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I was trying to solve the following Programming Praxis problem:

Write a function that takes a string and determines if the delimiters in the string are balanced. The pairs of delimiters are (), [], {}, and <>, and delimiters may be nested. In addition, determine that string delimiters ‘ and ” are properly matched; other delimiters lose their magical delimiter-ness property within quoted strings. Any delimiter is escaped if it follows a backslash.

Here's my attempt to solve the problem:

import java.util.*;
public class BalancedDelimiters{
    private Map<Character,Integer> delimitMap;
    private Map<Character,Character> charMap;
    public BalancedDelimiters(){
         delimitMap = new LinkedHashMap<Character,Integer>();
         charMap = new LinkedHashMap<Character,Character>();    
         initDelimitDics(delimitMap);
         initCharMap(charMap);
    }

    private void initCharMap(Map<Character,Character> charMap){
        charMap.put('(',')');
        charMap.put(')','(');
        charMap.put('[',']');
        charMap.put(']','[');
        charMap.put('{','}');
        charMap.put('}','{');
        charMap.put('<','>');
        charMap.put('>','<');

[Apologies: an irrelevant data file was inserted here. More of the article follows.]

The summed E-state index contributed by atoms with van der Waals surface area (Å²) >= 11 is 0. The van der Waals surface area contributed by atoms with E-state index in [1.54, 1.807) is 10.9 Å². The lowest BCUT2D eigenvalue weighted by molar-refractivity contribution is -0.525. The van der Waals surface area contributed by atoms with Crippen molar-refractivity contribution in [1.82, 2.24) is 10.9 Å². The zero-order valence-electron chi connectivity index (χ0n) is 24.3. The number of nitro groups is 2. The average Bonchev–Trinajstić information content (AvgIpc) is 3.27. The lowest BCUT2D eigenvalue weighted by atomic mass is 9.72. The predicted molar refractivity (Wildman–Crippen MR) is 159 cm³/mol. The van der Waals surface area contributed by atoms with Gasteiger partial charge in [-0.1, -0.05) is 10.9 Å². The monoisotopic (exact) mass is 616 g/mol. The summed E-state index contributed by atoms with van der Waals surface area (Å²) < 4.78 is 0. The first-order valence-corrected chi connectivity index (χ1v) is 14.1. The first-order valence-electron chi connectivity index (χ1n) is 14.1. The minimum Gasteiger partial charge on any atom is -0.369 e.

}

    private void initDelimitDics(Map<Character,Integer> delimitMap){
        delimitMap.put('(',0);
        delimitMap.put(')',0);
        delimitMap.put('[',0);
        delimitMap.put('{',0);
        delimitMap.put('<',0);
        delimitMap.put('>',0);
        delimitMap.put(']',0);
        delimitMap.put('}',0);
    }

    public boolean checkForBalance(String extractedString){
        int balancedIndicator = 0;
        char[] charArr = extractedString.toCharArray();
        for(char c:charArr){
            if(delimitMap.containsKey(c)){
                delimitMap.put(c,delimitMap.get(c)+1);
            }       
        }
        for(Map.Entry<Character,Integer> entry:delimitMap.entrySet()){
            System.out.println("Entry Key:"+entry.getKey()+"Entry value:"+entry.getValue());
            System.out.println("Complementary delimiter:"+charMap.get(entry.getKey()));
            if(delimitMap.get(charMap.get(entry.getKey())) != entry.getValue())
                return false;   
        }

        return true;
    }

}

Can somebody review my code and let me know how I would be able to improve this snippet?

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  • 1
    \$\begingroup\$ One issue with your code is that a)test( returns as a balanced expression, although the bracket is closed before being opened. \$\endgroup\$ – assylias Apr 8 '12 at 22:34